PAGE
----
News: Featured in “Framing art: Tips from Long Island gallery owners”

Raymond Hendler paintings on wall in a home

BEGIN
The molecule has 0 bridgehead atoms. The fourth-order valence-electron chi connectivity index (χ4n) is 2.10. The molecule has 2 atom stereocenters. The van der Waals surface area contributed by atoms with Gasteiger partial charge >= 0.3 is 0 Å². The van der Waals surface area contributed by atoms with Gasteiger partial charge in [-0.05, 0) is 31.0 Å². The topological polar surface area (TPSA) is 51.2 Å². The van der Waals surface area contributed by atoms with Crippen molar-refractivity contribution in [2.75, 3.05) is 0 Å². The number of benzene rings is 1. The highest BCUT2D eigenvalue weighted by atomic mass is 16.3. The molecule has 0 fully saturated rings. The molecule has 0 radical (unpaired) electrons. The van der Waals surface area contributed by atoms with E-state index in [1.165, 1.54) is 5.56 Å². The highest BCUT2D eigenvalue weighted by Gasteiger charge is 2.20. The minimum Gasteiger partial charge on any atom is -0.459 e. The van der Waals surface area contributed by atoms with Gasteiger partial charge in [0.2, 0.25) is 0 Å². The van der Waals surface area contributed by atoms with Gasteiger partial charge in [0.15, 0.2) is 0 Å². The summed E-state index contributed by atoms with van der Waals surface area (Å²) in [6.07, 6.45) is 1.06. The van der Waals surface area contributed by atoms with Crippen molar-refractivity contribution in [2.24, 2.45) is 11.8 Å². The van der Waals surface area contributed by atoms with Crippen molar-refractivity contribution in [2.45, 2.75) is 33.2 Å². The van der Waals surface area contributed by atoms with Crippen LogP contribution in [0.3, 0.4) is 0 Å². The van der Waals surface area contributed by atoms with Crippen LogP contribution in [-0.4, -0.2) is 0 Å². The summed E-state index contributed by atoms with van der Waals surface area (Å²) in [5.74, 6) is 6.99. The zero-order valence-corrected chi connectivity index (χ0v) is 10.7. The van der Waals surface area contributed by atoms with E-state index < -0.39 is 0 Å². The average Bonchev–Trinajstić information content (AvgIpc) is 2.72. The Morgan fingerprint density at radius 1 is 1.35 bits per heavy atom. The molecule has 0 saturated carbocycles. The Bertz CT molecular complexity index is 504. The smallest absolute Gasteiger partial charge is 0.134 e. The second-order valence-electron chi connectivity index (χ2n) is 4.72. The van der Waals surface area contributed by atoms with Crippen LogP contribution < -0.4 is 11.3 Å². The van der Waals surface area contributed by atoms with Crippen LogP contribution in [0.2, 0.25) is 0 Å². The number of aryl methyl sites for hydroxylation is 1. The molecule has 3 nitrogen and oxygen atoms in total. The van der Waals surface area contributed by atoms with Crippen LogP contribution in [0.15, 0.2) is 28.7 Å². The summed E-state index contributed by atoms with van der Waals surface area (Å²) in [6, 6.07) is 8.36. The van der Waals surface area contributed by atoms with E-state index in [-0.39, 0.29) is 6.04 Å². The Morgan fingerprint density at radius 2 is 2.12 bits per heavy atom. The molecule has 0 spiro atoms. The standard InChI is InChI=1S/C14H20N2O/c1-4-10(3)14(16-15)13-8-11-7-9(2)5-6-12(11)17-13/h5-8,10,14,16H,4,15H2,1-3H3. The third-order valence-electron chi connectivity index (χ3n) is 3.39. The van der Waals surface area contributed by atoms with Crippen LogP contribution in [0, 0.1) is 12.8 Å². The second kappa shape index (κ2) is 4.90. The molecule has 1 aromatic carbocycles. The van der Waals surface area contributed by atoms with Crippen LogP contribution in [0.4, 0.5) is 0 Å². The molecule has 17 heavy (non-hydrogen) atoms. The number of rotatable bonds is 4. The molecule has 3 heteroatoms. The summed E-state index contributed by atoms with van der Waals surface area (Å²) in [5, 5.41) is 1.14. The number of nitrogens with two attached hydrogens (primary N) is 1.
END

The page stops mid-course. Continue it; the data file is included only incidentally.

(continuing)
“Art should be presented in a frame that allows it to be the focal point,” says Christy Murray, who, with her husband, Chester, co-owns Quogue Gallery in Quogue, which highlights modern and contemporary art. “The frame should not overshadow the art. It should complement and not compete with the picture, and the framed work should be in harmony with the aesthetic of the room.” Not all framing decisions need to be complicated, though. In fact, sometimes less is more. “For contemporary art, we consistently keep it simple and use frames that highlight the art and don’t draw attention to the frame,” says Murray. “For large works on paper, we float the art and add a simple white frame,” says Murray. For smaller works, they choose to match the matting to the paper to emphasize the work. Other works require a more three-dimensional approach. “The black and white prints by Donald Baechler provide an example of floating a picture in a shadow box frame,” says Murray. Sometimes, of course, it’s possible to frame two, three or four pictures all together. In that case, Murray says she likes to keep the form simple. “In grouping art, we like to hang pictures that work together in a grid,” she says. “For example, we chose to hang together four Raymond Hendler works. We framed them in a soft, gold gilt frame, as it works well with the rich tone of the work. This technique is a great alternative to finding one large piece to fill a wall space.” [READ FULL ARTICLE]